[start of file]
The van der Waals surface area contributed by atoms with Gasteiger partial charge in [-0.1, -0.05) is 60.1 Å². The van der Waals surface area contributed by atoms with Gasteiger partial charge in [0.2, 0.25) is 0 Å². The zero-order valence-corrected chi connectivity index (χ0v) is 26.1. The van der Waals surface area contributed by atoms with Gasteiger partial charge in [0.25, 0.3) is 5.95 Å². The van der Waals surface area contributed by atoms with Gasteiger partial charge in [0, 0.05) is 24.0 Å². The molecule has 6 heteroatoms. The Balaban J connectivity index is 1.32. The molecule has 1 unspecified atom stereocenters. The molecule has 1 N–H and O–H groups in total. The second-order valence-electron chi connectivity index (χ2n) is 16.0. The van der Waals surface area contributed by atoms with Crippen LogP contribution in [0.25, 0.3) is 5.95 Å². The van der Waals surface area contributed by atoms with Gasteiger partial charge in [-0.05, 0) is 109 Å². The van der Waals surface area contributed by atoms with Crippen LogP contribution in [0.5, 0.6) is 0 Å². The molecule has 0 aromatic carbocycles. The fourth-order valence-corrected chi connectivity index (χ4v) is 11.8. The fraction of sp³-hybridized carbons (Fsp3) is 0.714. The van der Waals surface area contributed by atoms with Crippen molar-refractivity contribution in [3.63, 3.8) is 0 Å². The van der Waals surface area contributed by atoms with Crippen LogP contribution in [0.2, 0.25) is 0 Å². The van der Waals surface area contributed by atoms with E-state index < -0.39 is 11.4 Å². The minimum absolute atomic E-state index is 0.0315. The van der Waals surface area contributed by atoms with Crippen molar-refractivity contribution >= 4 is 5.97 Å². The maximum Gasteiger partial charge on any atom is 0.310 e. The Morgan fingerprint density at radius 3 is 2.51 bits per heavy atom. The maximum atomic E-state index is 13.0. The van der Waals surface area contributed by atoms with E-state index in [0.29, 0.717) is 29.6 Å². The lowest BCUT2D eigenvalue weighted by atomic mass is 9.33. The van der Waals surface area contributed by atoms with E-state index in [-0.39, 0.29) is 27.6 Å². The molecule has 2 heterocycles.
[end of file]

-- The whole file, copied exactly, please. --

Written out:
The van der Waals surface area contributed by atoms with Gasteiger partial charge in [-0.1, -0.05) is 60.1 Å². The van der Waals surface area contributed by atoms with Gasteiger partial charge in [0.2, 0.25) is 0 Å². The zero-order valence-corrected chi connectivity index (χ0v) is 26.1. The van der Waals surface area contributed by atoms with Gasteiger partial charge in [0.25, 0.3) is 5.95 Å². The van der Waals surface area contributed by atoms with Gasteiger partial charge in [0, 0.05) is 24.0 Å². The molecule has 6 heteroatoms. The Balaban J connectivity index is 1.32. The molecule has 1 unspecified atom stereocenters. The molecule has 1 N–H and O–H groups in total. The second-order valence-electron chi connectivity index (χ2n) is 16.0. The van der Waals surface area contributed by atoms with Crippen LogP contribution in [0.25, 0.3) is 5.95 Å². The van der Waals surface area contributed by atoms with Gasteiger partial charge in [-0.05, 0) is 109 Å². The van der Waals surface area contributed by atoms with Crippen LogP contribution in [0.5, 0.6) is 0 Å². The molecule has 0 aromatic carbocycles. The fourth-order valence-corrected chi connectivity index (χ4v) is 11.8. The fraction of sp³-hybridized carbons (Fsp3) is 0.714. The van der Waals surface area contributed by atoms with Crippen molar-refractivity contribution in [3.63, 3.8) is 0 Å². The van der Waals surface area contributed by atoms with Crippen LogP contribution in [0.2, 0.25) is 0 Å². The van der Waals surface area contributed by atoms with E-state index < -0.39 is 11.4 Å². The minimum absolute atomic E-state index is 0.0315. The van der Waals surface area contributed by atoms with Crippen molar-refractivity contribution >= 4 is 5.97 Å². The maximum Gasteiger partial charge on any atom is 0.310 e. The Morgan fingerprint density at radius 3 is 2.51 bits per heavy atom. The maximum atomic E-state index is 13.0. The van der Waals surface area contributed by atoms with E-state index in [0.29, 0.717) is 29.6 Å². The lowest BCUT2D eigenvalue weighted by atomic mass is 9.33. The van der Waals surface area contributed by atoms with E-state index in [-0.39, 0.29) is 27.6 Å². The molecule has 2 heterocycles.